It is believed that St. Thomas, the Apostle of Jesus Christ, landed in Kodungalloor in AD 52 and established a Church there. Some Christians from Kodungalloor migrated to Kuravilangad. Their descendants joined military service under the King of Idapalli. The King stationed some of these at Eraviperoor. Easaw Panicker was a leader of this group. The honorific 'Panicker' itself suggests that he was recognised for his military leadership. He was involved in battles against Tippu Sultan, when the latter invaded Travancore and Cochin. A devout Christian, Easaw Panicker was also known for his generosity and kindheartedness. It may be noted that Kerala of that period was fragmented into small Kingdoms. The rulers of these kingdoms could not maintain permanent armies. The armies were raised, as and when necessary, by people like Easaw Panicker, who maintained ‘kalaries’ or training schools for martial arts.
Yohannan Sanyasi sought the help of Easaw Panicker Sr. to build a Dayara [Monastery] where he could spend his time in prayer and meditation. With the latter's assistance, a Dayara was built at Kumbanad and the Sanyasi moved there in 1760. This is the location where Kumbanad Mar Thoma Valiapally stands. In fact, the Dayara also became a Church for the region. Mar Thoma V, who was then the Malankara Methran, deputed the vicar of the Syrian Church of Kallooppara to conduct the dedication service.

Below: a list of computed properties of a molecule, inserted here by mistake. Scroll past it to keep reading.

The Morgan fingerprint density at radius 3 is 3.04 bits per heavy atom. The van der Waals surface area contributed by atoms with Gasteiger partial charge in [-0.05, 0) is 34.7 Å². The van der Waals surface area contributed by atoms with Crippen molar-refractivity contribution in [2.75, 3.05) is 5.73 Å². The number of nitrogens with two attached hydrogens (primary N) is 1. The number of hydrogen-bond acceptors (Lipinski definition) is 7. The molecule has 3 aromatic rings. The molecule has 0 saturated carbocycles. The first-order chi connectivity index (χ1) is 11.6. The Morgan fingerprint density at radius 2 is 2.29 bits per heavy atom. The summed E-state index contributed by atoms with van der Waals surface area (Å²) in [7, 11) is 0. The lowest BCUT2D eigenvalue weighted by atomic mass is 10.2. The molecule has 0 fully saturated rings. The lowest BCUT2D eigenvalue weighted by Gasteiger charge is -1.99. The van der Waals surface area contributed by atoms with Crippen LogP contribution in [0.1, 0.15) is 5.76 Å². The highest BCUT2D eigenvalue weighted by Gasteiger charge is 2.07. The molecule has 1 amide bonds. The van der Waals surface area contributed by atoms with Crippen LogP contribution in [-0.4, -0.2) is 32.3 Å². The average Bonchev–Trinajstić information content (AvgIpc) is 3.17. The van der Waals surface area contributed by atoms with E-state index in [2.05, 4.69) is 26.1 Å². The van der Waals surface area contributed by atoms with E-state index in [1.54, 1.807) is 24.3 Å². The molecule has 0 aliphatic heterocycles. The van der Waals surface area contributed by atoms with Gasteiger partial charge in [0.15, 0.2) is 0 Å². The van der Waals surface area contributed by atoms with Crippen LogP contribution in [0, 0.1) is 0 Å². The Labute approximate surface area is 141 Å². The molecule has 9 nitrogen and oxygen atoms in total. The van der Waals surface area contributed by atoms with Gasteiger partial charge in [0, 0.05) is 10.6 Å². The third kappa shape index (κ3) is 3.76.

Yohannan Sanyasi became very fond of Easaw Panicker Jr. and got him to stay at the Dayara. It is perhaps the training at the Dayara that prepared this young man, who was only 12 years old when he first met the Sanyasi, to grow up to become the founding father of the Kumbanad Family.
The Dayara attracted a lot of worshippers on Sundays, mainly from the surrounding villages. This included the Senior Easaw Panicker and his elder sons. Easaw Panicker Jr., with the support of the Sanyasi, cleared the area around the Dayara Church and built a house on the North side of the Church. This is the Valiaveetil house.
Yohannan Sanyasi found a suitable bride for his young companion. The girl was called Mariamma and hailed from the Kutticat family of Thattackad, a place only a couple of miles north of Kumbanad. The marriage was solemnised in the Dayara Church.
Three sons and three daughters were born to Mariamma and Easaw Panickar Jr. Daughters Mariamma, Achyamma and Aleyamma were given away in marriage. The sons too got married. The eldest, Kocheasaw, after marriage, continued to live in the same Valiaveetil house. The youngest son, Yohannan (John) put up a house in the compound on the southern side of the church and settled there with his wife. This was the second house in Kumbanad and was known as Theckethil. The second son Mammen married a girl from Edanad, and settled there. His only son, also named Mammen, married from Niranam, and made that his home. Later he was persuaded to come back and settle down at Kumbanad.
These twelve descendents of the third generation cleared the forests of Kumbanad and cultivated the land. They lived as a joint family and the land was divided among them only much later. These twelve, along with Kochuparampil Mammen, became the originators of the 13 'gothrams' [basic families] of Kumbanad, in analogy with the 'gothrams' or tribes of Israel.